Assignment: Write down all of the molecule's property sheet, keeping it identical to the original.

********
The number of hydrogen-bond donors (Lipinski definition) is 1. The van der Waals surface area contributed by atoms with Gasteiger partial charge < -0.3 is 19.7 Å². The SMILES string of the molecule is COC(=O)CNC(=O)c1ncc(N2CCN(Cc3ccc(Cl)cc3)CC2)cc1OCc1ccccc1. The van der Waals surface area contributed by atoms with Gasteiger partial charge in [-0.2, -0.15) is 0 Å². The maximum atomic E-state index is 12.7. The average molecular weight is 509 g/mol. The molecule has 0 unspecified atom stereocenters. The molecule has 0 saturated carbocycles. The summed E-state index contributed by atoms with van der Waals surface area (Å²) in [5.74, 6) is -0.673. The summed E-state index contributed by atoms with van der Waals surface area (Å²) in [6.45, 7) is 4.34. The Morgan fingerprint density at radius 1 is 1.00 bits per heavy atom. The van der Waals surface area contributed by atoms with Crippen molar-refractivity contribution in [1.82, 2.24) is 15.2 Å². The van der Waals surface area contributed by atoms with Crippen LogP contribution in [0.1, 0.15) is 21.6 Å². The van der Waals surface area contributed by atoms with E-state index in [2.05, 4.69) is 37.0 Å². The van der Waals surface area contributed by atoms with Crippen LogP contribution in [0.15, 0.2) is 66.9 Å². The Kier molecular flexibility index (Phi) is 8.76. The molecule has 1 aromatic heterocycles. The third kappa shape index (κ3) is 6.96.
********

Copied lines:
The number of hydrogen-bond donors (Lipinski definition) is 1. The van der Waals surface area contributed by atoms with Gasteiger partial charge < -0.3 is 19.7 Å². The SMILES string of the molecule is COC(=O)CNC(=O)c1ncc(N2CCN(Cc3ccc(Cl)cc3)CC2)cc1OCc1ccccc1. The van der Waals surface area contributed by atoms with Gasteiger partial charge in [-0.2, -0.15) is 0 Å². The maximum atomic E-state index is 12.7. The average molecular weight is 509 g/mol. The molecule has 0 unspecified atom stereocenters. The molecule has 0 saturated carbocycles. The summed E-state index contributed by atoms with van der Waals surface area (Å²) in [5.74, 6) is -0.673. The summed E-state index contributed by atoms with van der Waals surface area (Å²) in [6.45, 7) is 4.34. The Morgan fingerprint density at radius 1 is 1.00 bits per heavy atom. The van der Waals surface area contributed by atoms with Crippen molar-refractivity contribution in [1.82, 2.24) is 15.2 Å². The van der Waals surface area contributed by atoms with Crippen LogP contribution in [0.1, 0.15) is 21.6 Å². The van der Waals surface area contributed by atoms with E-state index in [2.05, 4.69) is 37.0 Å². The van der Waals surface area contributed by atoms with Crippen LogP contribution in [0.15, 0.2) is 66.9 Å². The Kier molecular flexibility index (Phi) is 8.76. The molecule has 1 aromatic heterocycles. The third kappa shape index (κ3) is 6.96.